Are you hoping your child will love reading as much as you do? Or are you interested in ensuring your child enjoys reading because it was never one of your favorite things to do?
Either way, we’re here to help. We’ll give you practical tips to help you turn your child into a book lover, and we’ll let you know when the ideal time is to begin introducing your child to the joys of reading. Hint: It’s probably a lot sooner than you think!
When Should You Introduce Books?
Before your baby is even born, you might receive some baby books from your guests at your baby shower. It might seem a bit premature to think about books for a newborn — after all, they can’t even support the weight of their own head yet, let alone read a book.
But, even when your baby is a newborn, it’s a great time to introduce reading. Here are some of the reasons why (1):
- It gives you another bonding opportunity for snuggles and interaction.
- Your child will be preparing, even when they don’t know it, for reading on their own someday.
- It can help your baby develop language skills.
- They’ll pick up on a variety of emotions.
What To Expect
Obviously, since your child can’t understand your words yet, you can read out loud anything you want to — it can be a great time for you to catch up on your reading! They’ll be listening to your tone and seeing your expressions and still be experiencing the benefits.
Your baby won’t be ready for you to read War and Peace, but you can still get in some quality time. You’ll just want to make sure it isn’t a long reading session, and frankly, as a new mom, that’s a luxury you probably don’t have time for anyway. Shoot for a few minutes of reading at a time (2).
If you want to read material you’re hoping your baby will find a little more entertaining than whatever it is you would have been reading before having a baby; you can pick out some colorful board books that might attract your baby’s eye. Be prepared however, for them to pretty much ignore the book for a couple of months if you start reading to them while they’re an infant.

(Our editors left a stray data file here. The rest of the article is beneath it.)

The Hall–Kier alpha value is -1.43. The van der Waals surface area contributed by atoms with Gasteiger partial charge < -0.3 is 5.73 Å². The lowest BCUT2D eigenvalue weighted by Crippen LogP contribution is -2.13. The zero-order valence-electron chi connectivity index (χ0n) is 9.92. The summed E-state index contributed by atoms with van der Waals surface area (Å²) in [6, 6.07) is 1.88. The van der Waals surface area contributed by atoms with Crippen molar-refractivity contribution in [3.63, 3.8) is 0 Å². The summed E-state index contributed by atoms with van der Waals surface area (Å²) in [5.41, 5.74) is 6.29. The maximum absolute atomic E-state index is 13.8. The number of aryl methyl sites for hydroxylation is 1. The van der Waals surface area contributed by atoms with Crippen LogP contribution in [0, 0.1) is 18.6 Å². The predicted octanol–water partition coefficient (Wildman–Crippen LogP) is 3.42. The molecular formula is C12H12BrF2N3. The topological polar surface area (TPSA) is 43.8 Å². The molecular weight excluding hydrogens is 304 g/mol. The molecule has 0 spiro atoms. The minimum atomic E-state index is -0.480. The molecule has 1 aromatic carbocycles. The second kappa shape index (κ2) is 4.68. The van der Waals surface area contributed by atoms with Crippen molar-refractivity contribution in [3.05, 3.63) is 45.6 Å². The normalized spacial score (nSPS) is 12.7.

Benefits of Reading to Your Baby
It’s not surprising that reading to your child of any age will come with a host of benefits, but the number of benefits may surprise you. Reading can do so much good no matter the age. Here are some of the top 15 ways your child will reap the benefits.
1. Fires Up Their Language Neural Connections.
The neural connections in the brain are fueled by listening to someone reading so your child will get a vocab boost just by hearing you read. Listening to reading is shown to increase a baby’s receptive vocabulary (3). Receptive vocabulary means the words they understand.
2. Cognitive Development Cruises Along.
When you’re reading to them, your child will pick up on the cognitive perks — they’ll start to take in what you’re saying and they’ll learn things about numbers, colors, shapes, animals, or anything else you’re reading about.
They’ll start to understand cause and effects, and their logical thinking ability will be more developed.
3. Fosters a Strong Relationship Between You and Your Baby.
The family that reads together stays together. It gives you two one more way to spend time bonding. You’ll have a lot of ways already, but there’s something especially relaxing about reading time.
Because you’re actively doing something, you won’t be able to concentrate on anything else but you and your baby. When you’re reading, there’s no way you’ll be able to surf your phone — you’ll be totally engaged in the moment. That’s good news for both you and your baby in terms of bonding.
4. It Is Simply Fun.
Having fun can be a benefit all on its own. It can cut down on the stress a child feels — and yes, children can have stress too, just like adults can.
Time spent having fun can lead to better sleep, more positive feelings, and even stronger relationships (4).
5. It Can Be a Calming Influence.
Young children aren’t exactly known for being calm — especially when you want them to be. It seems they have a knack for getting wound up right when you most want them to wind down, like at bedtime.
Reading can help them calm down so you can both get some sleep. You may want to start a half-hour before bedtime. Tuck them in, dim the lights a bit, and read to them in a softer soothing voice.
6. It Can Improve Communication.
If you want to have a close relationship with your children where you can talk about anything that’s on your mind, reading is a good place to start.
When you read to your children, you do more than just say the words printed on the page. You interact — you ask them questions, they ask you some. You discuss how the people in the book are feeling and anything else that crosses your mind or your child’s mind.
That’s how communication grows — by sharing those little moments and building trust and conversation so eventually, you’ll be able to broach those bigger subjects.
7. It Can Lead to a Better Performance in School.